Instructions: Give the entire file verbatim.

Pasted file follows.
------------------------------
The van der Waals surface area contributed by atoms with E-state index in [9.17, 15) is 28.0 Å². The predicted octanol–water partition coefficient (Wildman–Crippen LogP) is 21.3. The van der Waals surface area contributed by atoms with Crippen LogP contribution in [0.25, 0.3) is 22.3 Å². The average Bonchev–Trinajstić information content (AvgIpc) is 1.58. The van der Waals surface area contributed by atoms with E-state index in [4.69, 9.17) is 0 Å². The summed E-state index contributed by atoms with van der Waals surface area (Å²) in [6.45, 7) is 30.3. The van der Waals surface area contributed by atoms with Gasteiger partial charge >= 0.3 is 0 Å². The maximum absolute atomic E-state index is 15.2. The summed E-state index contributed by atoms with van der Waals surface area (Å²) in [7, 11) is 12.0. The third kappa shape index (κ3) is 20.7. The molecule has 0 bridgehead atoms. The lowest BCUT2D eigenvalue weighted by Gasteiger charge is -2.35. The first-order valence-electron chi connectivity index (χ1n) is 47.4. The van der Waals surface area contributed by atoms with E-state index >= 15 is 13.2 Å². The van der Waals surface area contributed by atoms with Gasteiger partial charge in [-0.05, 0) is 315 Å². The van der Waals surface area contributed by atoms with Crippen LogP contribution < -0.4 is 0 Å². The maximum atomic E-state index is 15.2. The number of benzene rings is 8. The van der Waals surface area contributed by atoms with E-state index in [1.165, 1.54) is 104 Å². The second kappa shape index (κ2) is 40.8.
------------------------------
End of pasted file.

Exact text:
The van der Waals surface area contributed by atoms with E-state index in [9.17, 15) is 28.0 Å². The predicted octanol–water partition coefficient (Wildman–Crippen LogP) is 21.3. The van der Waals surface area contributed by atoms with Crippen LogP contribution in [0.25, 0.3) is 22.3 Å². The average Bonchev–Trinajstić information content (AvgIpc) is 1.58. The van der Waals surface area contributed by atoms with E-state index in [4.69, 9.17) is 0 Å². The summed E-state index contributed by atoms with van der Waals surface area (Å²) in [6.45, 7) is 30.3. The van der Waals surface area contributed by atoms with Gasteiger partial charge >= 0.3 is 0 Å². The maximum absolute atomic E-state index is 15.2. The summed E-state index contributed by atoms with van der Waals surface area (Å²) in [7, 11) is 12.0. The third kappa shape index (κ3) is 20.7. The molecule has 0 bridgehead atoms. The lowest BCUT2D eigenvalue weighted by Gasteiger charge is -2.35. The first-order valence-electron chi connectivity index (χ1n) is 47.4. The van der Waals surface area contributed by atoms with E-state index >= 15 is 13.2 Å². The van der Waals surface area contributed by atoms with Gasteiger partial charge in [-0.05, 0) is 315 Å². The van der Waals surface area contributed by atoms with Crippen LogP contribution < -0.4 is 0 Å². The maximum atomic E-state index is 15.2. The number of benzene rings is 8. The van der Waals surface area contributed by atoms with E-state index in [1.165, 1.54) is 104 Å². The second kappa shape index (κ2) is 40.8.